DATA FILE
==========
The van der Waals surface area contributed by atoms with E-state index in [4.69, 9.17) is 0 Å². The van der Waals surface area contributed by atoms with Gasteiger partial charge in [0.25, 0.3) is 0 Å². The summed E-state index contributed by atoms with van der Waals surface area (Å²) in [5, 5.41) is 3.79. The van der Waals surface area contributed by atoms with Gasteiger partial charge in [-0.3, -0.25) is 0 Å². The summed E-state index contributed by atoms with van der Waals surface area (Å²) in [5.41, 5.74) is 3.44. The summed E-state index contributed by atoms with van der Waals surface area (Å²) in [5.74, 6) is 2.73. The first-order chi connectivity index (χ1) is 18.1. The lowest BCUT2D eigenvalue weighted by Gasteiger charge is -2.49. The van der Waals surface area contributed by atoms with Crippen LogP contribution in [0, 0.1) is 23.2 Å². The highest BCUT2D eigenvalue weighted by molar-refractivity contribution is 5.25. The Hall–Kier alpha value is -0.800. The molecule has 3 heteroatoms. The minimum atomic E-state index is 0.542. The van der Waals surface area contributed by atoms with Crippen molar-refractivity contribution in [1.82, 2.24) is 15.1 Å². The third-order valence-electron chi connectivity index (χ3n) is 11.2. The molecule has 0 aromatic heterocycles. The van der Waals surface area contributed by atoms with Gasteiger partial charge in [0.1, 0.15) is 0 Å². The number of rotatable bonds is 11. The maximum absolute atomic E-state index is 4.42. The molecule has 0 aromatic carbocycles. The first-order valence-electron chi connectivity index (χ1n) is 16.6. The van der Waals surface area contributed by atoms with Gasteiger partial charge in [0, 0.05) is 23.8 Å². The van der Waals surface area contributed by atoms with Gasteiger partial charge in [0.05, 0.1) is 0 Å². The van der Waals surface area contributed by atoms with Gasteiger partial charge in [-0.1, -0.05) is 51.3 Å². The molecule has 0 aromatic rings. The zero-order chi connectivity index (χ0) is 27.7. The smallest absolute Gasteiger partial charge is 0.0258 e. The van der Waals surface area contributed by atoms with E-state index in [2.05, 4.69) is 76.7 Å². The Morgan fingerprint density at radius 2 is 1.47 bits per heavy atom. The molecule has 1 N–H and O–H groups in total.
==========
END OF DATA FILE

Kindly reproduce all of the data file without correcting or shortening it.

The van der Waals surface area contributed by atoms with E-state index in [4.69, 9.17) is 0 Å². The van der Waals surface area contributed by atoms with Gasteiger partial charge in [0.25, 0.3) is 0 Å². The summed E-state index contributed by atoms with van der Waals surface area (Å²) in [5, 5.41) is 3.79. The van der Waals surface area contributed by atoms with Gasteiger partial charge in [-0.3, -0.25) is 0 Å². The summed E-state index contributed by atoms with van der Waals surface area (Å²) in [5.41, 5.74) is 3.44. The summed E-state index contributed by atoms with van der Waals surface area (Å²) in [5.74, 6) is 2.73. The first-order chi connectivity index (χ1) is 18.1. The lowest BCUT2D eigenvalue weighted by Gasteiger charge is -2.49. The van der Waals surface area contributed by atoms with Crippen LogP contribution in [0, 0.1) is 23.2 Å². The highest BCUT2D eigenvalue weighted by molar-refractivity contribution is 5.25. The Hall–Kier alpha value is -0.800. The molecule has 3 heteroatoms. The minimum atomic E-state index is 0.542. The van der Waals surface area contributed by atoms with Crippen molar-refractivity contribution in [1.82, 2.24) is 15.1 Å². The third-order valence-electron chi connectivity index (χ3n) is 11.2. The molecule has 0 aromatic heterocycles. The van der Waals surface area contributed by atoms with Gasteiger partial charge in [0.1, 0.15) is 0 Å². The number of rotatable bonds is 11. The maximum absolute atomic E-state index is 4.42. The molecule has 0 aromatic carbocycles. The first-order valence-electron chi connectivity index (χ1n) is 16.6. The van der Waals surface area contributed by atoms with Gasteiger partial charge in [0, 0.05) is 23.8 Å². The van der Waals surface area contributed by atoms with Gasteiger partial charge in [0.05, 0.1) is 0 Å². The van der Waals surface area contributed by atoms with Gasteiger partial charge in [-0.1, -0.05) is 51.3 Å². The molecule has 0 aromatic rings. The zero-order chi connectivity index (χ0) is 27.7. The smallest absolute Gasteiger partial charge is 0.0258 e. The van der Waals surface area contributed by atoms with E-state index in [2.05, 4.69) is 76.7 Å². The Morgan fingerprint density at radius 2 is 1.47 bits per heavy atom. The molecule has 1 N–H and O–H groups in total.